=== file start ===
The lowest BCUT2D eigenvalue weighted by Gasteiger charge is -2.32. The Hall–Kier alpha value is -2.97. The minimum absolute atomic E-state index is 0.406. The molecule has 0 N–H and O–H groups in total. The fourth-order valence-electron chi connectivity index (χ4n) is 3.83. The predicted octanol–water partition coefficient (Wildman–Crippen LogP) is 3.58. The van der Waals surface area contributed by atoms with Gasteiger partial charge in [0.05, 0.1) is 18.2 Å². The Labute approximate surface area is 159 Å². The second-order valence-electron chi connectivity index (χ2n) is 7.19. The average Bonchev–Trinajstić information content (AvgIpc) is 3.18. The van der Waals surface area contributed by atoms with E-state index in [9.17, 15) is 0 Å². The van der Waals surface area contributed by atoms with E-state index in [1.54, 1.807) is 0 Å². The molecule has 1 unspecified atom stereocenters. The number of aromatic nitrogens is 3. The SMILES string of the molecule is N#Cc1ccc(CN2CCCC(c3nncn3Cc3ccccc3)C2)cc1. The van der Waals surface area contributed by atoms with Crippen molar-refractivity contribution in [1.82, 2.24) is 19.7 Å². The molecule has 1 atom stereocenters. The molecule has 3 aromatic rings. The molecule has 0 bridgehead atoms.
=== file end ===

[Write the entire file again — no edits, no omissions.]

The lowest BCUT2D eigenvalue weighted by Gasteiger charge is -2.32. The Hall–Kier alpha value is -2.97. The minimum absolute atomic E-state index is 0.406. The molecule has 0 N–H and O–H groups in total. The fourth-order valence-electron chi connectivity index (χ4n) is 3.83. The predicted octanol–water partition coefficient (Wildman–Crippen LogP) is 3.58. The van der Waals surface area contributed by atoms with Gasteiger partial charge in [0.05, 0.1) is 18.2 Å². The Labute approximate surface area is 159 Å². The second-order valence-electron chi connectivity index (χ2n) is 7.19. The average Bonchev–Trinajstić information content (AvgIpc) is 3.18. The van der Waals surface area contributed by atoms with E-state index in [9.17, 15) is 0 Å². The van der Waals surface area contributed by atoms with E-state index in [1.54, 1.807) is 0 Å². The molecule has 1 unspecified atom stereocenters. The number of aromatic nitrogens is 3. The SMILES string of the molecule is N#Cc1ccc(CN2CCCC(c3nncn3Cc3ccccc3)C2)cc1. The van der Waals surface area contributed by atoms with Crippen molar-refractivity contribution in [1.82, 2.24) is 19.7 Å². The molecule has 1 atom stereocenters. The molecule has 3 aromatic rings. The molecule has 0 bridgehead atoms.